by Ree Young
Just before the next day began, a small man with sparse, light hair, a thin mustache, and rusty eyes, dressed in clothes that looked borrowed from someone larger, tapped at my door. “Need a ride home,” he said, his voice slurred, harsh, and high, pure alcohol turning to mist between him and the screen door. I told him I just couldn’t do that, but if he’d keep on walking east a couple miles, he’d come to the highway. Instead he lowered himself into the porch rocker for a rest and asked if I would call a certain number for someone to come pick him up. He said they knew him well.
So, I called the number, and the man who answered did know him. Sounded exasperated, too, like a parent with a wayward child.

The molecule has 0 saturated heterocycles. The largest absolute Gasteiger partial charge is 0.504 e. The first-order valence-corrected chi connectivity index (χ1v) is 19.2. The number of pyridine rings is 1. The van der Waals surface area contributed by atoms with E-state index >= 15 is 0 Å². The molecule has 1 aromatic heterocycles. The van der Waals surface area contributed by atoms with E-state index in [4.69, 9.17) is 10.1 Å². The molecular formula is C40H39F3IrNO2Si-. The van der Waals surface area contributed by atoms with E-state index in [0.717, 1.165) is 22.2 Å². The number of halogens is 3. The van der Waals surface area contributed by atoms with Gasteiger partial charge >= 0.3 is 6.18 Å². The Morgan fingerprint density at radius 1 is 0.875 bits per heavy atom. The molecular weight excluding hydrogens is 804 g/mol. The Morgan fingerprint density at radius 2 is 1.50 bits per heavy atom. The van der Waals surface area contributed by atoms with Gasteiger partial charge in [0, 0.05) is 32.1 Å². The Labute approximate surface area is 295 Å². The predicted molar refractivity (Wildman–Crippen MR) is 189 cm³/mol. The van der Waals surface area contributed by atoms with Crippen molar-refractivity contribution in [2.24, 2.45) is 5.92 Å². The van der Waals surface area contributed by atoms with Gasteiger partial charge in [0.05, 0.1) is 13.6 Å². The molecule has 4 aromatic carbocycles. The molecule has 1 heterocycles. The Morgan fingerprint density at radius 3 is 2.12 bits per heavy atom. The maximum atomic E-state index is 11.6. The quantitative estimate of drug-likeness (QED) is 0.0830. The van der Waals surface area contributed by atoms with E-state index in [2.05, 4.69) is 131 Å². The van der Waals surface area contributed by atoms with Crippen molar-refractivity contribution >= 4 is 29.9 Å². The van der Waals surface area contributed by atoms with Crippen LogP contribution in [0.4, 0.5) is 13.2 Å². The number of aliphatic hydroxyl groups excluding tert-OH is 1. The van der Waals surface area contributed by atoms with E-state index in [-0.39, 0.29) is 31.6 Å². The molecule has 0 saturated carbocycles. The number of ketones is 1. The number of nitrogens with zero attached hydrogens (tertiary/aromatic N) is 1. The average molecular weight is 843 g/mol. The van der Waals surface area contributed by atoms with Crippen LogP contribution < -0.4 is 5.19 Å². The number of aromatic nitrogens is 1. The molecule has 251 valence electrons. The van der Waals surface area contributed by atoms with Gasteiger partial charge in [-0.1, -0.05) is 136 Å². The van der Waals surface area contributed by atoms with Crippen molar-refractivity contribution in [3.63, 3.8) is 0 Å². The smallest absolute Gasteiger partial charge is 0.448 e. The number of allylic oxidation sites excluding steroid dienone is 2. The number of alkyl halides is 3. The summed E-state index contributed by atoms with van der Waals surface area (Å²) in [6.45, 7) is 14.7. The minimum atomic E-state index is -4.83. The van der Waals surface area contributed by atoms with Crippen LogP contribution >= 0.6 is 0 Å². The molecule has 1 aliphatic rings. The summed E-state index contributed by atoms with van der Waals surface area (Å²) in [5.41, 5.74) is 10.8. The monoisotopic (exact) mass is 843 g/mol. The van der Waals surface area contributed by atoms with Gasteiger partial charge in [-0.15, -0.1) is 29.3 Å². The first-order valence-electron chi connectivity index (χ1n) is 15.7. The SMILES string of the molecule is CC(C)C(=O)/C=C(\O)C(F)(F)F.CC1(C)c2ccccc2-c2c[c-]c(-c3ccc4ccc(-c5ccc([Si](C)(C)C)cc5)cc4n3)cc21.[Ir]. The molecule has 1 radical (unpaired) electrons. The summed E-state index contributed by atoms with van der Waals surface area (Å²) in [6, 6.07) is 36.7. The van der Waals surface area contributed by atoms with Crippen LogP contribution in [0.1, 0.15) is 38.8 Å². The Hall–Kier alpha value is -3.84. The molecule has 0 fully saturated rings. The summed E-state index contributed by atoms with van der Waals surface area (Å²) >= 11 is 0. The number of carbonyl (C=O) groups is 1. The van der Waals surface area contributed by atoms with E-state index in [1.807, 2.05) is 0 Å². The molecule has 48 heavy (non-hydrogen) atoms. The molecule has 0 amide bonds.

When I came back to the front door, he was rocking away. He smiled and thanked me. He explained how some strange men in a pick-up--crew cab and 4x4, they’d bragged, with a 6.0 liter V8--had given him a lift. They'd poured him out a tin cup of something clear as ice, sweet and sharp all at the same time. He said that drinking it made his soul feel as if it had supernovaed. Educated talk for a raggy drunk, I thought. Then they dropped him off in the middle of nowhere, which was right here at my place.
Just then, a big black sedan pulled up in the drive. Two dark-suited men got out and waited. The small man stood with some effort and then navigated down the steps into the early morning light. Over his shoulder, he called another thank you. Then he stopped, turned back to me, and said, “You’re a kind-hearted lady, ma’am, for helping out a stranger. I’ll be sure to tell my friends.”